In this version of The Girl with the Dragon Tattoo, the boy/girl sex scenes have been increased while the girl/girl scenes have been decreased. Was this done for the benefit of the Christian America audience or in service of the film’s plot and story flow? I don’t have the answer, only the observation and the conjecture it raises. I do know that homosexual intercourse is what the common American movie viewer sees least on-screen, if we discount films like Black Swan, Chloe, and Brokeback Mountain. This version of The Girl with the Dragon Tattoo seems to be catering to a male audience while Oplev’s film adaptation has far lengthier and graphic lesbian coital encounters. The ratio between the two is more evenly split in Oplev’s version, making Lisbeth’s bi-sexuality more on-screen then off-screen (the viewer sees Daniel Craig and Rooney Mara engage in sex multiple times but never Rooney Mara and Elodie Yung).

Though not sexual, another commonality that the two versions of The Girl with the Dragon Tattoo share is the main villain’s proclivity to be a yenta. Like the previous version of The Girl With the Dragon Tattoo, the villain tells the hero why they did what they did, a monologue of un-regret recycled from hundreds of films before it (since it appears in both films, it must be in the book…I assume). Later in the scene, when Lisbeth Salander asks Mikael Blomkvist for permission to kill the killer, the film literally stops (Did she just ask that?) and starts again. If Lisbeth asking for permission was in the book, it should not have been in the film adaptation. The script blows up at that moment, before the Landrover does.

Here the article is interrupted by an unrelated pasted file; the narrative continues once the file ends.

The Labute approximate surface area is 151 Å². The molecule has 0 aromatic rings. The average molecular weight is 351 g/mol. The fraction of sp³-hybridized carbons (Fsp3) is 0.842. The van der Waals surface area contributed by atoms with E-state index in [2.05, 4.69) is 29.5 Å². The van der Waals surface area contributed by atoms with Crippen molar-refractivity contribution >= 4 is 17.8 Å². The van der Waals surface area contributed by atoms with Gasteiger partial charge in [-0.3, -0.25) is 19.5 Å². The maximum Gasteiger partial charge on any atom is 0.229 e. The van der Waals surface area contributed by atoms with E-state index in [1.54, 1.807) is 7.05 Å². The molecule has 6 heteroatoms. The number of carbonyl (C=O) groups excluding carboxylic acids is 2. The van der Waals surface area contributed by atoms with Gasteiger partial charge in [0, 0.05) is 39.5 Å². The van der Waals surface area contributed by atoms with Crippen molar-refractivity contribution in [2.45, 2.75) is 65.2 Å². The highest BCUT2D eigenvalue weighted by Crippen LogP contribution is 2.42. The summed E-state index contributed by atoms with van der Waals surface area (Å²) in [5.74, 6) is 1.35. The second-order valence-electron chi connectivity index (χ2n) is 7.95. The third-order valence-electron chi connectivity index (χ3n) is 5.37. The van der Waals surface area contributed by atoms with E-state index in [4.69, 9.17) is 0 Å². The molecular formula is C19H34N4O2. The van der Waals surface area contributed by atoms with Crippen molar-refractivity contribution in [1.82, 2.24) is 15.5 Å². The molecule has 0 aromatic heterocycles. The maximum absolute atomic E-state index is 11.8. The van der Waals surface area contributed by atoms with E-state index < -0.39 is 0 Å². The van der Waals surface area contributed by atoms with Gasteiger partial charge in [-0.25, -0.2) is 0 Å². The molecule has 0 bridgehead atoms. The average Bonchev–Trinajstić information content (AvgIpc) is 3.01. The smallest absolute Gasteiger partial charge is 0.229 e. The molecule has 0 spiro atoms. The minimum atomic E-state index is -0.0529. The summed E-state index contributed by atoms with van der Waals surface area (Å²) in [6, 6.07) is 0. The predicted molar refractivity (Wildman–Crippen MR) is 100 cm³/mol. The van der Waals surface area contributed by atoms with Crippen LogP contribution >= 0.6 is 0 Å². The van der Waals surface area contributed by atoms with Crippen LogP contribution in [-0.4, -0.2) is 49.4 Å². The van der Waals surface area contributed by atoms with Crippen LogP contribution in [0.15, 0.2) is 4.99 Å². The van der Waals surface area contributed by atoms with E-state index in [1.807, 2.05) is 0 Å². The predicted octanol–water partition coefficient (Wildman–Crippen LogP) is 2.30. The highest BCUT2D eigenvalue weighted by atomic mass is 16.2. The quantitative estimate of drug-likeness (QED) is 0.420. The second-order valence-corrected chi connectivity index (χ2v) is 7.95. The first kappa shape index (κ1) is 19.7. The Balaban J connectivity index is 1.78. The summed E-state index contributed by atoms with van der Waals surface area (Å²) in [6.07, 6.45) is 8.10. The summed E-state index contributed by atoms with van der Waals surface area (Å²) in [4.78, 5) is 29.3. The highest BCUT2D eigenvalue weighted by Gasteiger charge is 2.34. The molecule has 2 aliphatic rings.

The last twenty minutes of Fincher’s The Girl With the Dragon Tattoo are far looser than Oplev’s. The viewer watches Fincher’s last twenty minutes but doesn’t care about what’s happening. It’s ordinary. The viewer of Oplev’s last twenty minutes is intrigued by the fate of Mikael, the relationship he wants with Lisbeth, and what Lisbeth does briefly while wearing a wig. In Fincher’s version, the wig sequence is long and drawn out, well past its usefulness to the film (think Ruby Rod’s presence in the last half hour of Luc Besson‘s The Fifth Element).

David Fincher’s The Girl with the Tattoo Dragon is a film that should be far better than what it is with this director’s applicable filmography, a literary source to reference, and a prior, well-received film adaptation to possibly view for visual cues and advice.

Rating: 6/10

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About the author

Rollo Tomasi

A Political Science and MBA grad who started FilmBook during an eCommerce B-School course in 2008. Cinema and TV addict. Former writer at Empire Movies, Blogcritics, and Alternative Film Guide. In addition to writing for FilmBook, he also edits the copy published on the website, manages its writing staff, manages the back-end operations, site finances, its social network accounts, and works with publicists, actors, and companies on press coverage and promotions. He has also created and Trending